How a dedicated respiratory symptom clinic minimizes COVID-19 burden

Sara Berg, MS , News Editor

With the growing demand placed on physicians and other health professionals during the COVID-19 pandemic, team-based care takes center stage. To reduce the burden placed on health systems and physician practices, Bellin Health in Green Bay, Wisconsin created a respiratory symptom clinic to provide enhanced care for patients with all respiratory symptoms.

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Bellin Health—a community-based nonprofit organization that provides patient-centered care to Northeast Wisconsin and Upper Michigan—closed a Bellevue, Wisconsin urgent care clinic to reallocate resources in response to the COVID-19 pandemic. The urgent care clinic was closed so Bellin could shift staff to a new respiratory illness clinic.

This new clinic will handle all cold, influenza and related cases to separate patients and limit exposure to people visiting Bellin clinics for other care. Patients are still asked to call before being referred to the new respiratory clinic.

“We looked at other places in what the best practices are,” said Robert Mead, MD. “And best practices are to separate the patients who have respiratory illnesses into one location.”

The creation of a separate respiratory symptom clinic at Bellin Health serves two purposes during the COVID-19 pandemic, said Dr. Mead.

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The move to centralize respiratory care will help limit other patients’ exposure to respiratory illnesses. It also allows for respiratory specialists to screen and evaluate patients to provide guidance about further treatment.

Having a dedicate respiratory symptom clinic at Bellin, “keeps older patients away from people that are sick,” said Dr. Mead, adding that “this keeps most patients who could be contagious out of many of our other clinics, potentially decreasing the spread.”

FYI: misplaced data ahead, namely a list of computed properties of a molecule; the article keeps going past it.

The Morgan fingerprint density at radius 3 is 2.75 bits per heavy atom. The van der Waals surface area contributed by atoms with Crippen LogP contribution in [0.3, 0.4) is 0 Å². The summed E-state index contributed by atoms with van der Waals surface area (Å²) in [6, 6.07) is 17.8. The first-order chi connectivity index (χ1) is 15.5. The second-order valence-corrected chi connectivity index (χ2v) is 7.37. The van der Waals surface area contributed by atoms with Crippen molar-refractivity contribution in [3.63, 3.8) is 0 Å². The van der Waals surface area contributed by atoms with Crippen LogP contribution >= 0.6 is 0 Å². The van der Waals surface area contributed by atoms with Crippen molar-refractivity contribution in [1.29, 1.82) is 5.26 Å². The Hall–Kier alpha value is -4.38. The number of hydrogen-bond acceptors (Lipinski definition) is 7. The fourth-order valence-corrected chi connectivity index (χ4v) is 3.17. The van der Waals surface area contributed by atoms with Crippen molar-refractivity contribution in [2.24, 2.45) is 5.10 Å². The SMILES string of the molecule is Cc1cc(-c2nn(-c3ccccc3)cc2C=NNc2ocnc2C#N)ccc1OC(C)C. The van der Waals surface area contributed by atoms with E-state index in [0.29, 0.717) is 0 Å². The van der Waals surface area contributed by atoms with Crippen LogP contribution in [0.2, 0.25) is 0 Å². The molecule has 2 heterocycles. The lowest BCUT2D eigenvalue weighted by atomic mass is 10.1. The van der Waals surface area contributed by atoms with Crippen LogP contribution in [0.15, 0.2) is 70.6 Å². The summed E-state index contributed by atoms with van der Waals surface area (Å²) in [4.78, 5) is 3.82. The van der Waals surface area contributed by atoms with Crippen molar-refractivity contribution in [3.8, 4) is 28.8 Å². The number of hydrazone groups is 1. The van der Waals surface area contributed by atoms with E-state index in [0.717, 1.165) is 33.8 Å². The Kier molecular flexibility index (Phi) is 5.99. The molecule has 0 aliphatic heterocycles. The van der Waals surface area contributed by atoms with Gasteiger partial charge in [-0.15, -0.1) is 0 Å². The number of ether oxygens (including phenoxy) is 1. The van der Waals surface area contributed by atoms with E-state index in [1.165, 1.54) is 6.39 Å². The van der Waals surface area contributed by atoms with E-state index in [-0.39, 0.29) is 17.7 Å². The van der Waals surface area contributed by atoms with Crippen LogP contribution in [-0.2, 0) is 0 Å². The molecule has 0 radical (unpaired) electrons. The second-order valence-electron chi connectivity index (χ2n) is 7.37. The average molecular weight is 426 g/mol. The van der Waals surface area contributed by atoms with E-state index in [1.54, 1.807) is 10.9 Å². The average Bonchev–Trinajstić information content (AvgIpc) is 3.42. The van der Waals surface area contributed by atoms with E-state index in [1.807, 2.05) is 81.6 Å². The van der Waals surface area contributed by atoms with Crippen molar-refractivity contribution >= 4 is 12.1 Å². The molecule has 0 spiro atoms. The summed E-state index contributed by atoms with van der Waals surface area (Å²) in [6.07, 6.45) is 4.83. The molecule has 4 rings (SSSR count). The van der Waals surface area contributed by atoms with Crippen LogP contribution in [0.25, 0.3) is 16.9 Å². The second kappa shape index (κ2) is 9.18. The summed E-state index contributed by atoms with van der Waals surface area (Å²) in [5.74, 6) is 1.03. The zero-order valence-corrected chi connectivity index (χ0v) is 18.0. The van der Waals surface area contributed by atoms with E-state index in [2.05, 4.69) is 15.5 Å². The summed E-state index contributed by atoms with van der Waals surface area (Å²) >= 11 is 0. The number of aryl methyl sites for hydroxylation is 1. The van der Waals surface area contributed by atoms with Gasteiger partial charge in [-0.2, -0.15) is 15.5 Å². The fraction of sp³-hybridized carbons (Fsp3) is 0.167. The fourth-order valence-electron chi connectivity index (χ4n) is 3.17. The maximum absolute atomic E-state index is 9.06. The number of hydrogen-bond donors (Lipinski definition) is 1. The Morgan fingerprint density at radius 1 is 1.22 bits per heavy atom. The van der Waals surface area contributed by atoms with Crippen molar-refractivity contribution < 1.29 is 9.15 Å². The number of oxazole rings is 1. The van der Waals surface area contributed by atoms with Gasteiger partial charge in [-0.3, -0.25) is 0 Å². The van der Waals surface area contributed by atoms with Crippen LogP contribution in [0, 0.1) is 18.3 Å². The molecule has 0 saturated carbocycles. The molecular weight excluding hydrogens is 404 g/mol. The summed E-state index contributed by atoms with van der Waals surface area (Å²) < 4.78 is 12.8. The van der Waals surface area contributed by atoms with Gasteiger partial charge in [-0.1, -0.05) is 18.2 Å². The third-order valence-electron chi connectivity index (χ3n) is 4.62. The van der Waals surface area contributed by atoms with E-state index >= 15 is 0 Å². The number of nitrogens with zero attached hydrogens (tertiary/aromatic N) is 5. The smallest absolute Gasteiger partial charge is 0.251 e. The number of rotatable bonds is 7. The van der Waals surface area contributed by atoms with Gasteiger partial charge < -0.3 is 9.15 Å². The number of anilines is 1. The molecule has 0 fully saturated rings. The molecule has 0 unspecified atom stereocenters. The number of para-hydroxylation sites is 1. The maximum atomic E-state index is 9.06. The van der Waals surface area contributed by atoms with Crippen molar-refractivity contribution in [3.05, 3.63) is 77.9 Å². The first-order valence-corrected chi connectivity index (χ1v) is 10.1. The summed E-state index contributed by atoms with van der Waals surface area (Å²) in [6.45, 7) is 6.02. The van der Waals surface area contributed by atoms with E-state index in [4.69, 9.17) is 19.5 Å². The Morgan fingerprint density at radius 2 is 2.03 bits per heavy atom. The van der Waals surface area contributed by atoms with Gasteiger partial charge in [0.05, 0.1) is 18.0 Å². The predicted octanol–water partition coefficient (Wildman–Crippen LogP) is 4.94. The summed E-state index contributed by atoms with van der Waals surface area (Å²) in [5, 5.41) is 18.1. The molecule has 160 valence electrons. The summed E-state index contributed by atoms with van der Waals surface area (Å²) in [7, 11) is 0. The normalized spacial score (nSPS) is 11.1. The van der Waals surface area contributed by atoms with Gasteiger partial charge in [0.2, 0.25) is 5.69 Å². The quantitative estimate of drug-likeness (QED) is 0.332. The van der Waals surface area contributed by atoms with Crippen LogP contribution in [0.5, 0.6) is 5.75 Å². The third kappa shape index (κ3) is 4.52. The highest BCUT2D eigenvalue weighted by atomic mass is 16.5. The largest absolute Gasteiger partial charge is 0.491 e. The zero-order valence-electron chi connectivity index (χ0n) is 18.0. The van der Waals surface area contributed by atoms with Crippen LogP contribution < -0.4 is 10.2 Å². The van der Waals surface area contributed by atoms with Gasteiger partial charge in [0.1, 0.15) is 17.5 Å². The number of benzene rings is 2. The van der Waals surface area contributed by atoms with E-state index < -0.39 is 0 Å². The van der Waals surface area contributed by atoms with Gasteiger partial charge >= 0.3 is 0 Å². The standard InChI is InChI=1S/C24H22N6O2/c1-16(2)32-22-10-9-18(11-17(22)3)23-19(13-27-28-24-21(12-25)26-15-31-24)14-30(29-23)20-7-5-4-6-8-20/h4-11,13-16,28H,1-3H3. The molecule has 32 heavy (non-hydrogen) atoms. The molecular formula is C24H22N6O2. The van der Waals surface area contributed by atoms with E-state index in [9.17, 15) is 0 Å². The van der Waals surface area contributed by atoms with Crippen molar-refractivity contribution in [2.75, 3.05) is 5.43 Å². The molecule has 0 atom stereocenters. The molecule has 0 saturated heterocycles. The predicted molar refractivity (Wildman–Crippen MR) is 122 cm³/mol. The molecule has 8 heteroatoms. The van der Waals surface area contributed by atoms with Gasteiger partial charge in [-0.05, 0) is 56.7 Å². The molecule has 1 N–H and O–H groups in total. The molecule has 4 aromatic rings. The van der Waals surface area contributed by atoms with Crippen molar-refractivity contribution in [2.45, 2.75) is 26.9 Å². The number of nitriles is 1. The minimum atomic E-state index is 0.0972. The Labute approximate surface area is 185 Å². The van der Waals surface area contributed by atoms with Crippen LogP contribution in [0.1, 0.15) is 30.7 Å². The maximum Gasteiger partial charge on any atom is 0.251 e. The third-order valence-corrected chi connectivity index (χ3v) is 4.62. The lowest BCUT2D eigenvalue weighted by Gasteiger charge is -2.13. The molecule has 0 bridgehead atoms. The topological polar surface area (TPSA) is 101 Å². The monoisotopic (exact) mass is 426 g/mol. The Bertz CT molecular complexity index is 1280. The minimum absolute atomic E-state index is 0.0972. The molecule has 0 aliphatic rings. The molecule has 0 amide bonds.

Additionally, the respiratory symptom clinic allows other medical offices to continue to operate for non COVID-19 related acute problems. These other clinics are functional and continue to see patients. However, the goal is to control the flow in the waiting room while also making sure there are not a lot of people in the queue. This is accomplished by moving toward telehealth and informing all patients to call Bellin Health before visiting any clinic. From there, patients can be referred to the respiratory clinic as needed or care can be provided over the phone.

It helps to keep clinics focused on essential care and enforcing proper social distancing practices, especially for those patients who are at higher risk.

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The new respiratory clinic currently has four physicians and staff members, with the number of health professionals varying depending on the need. The primary care volunteers who are currently staffing this clinic have had their usual patient volume taken over by physicians and advanced practice clinicians who remain at their original practice site—true team-based care in action.

By limiting the number of physicians and other health professionals at the respiratory clinic, Bellin can reduce the use of personal protective equipment (PPE). With the current shortage of PPE in communities across the country, clinics are finding smart ways to preserve these valuable resources as much as possible.

“It helps deal with the critical personal protective equipment supply shortages by concentrating the primary need for these resources at one site with a smaller group of providers,” said Dr. Mead, adding that “masks and eye protection are all in one location and we don’t have to spread it throughout the whole system.”

Learn more about other changes Bellin Health has made to team-based care to better address COVID-19 in Wisconsin.

The AMA and the Centers for Disease Control and Prevention (CDC) are closely monitoring the COVID-19 global pandemic. Learn more at the AMA COVID-19 resource center and consult the AMA’s physician guide to COVID-19.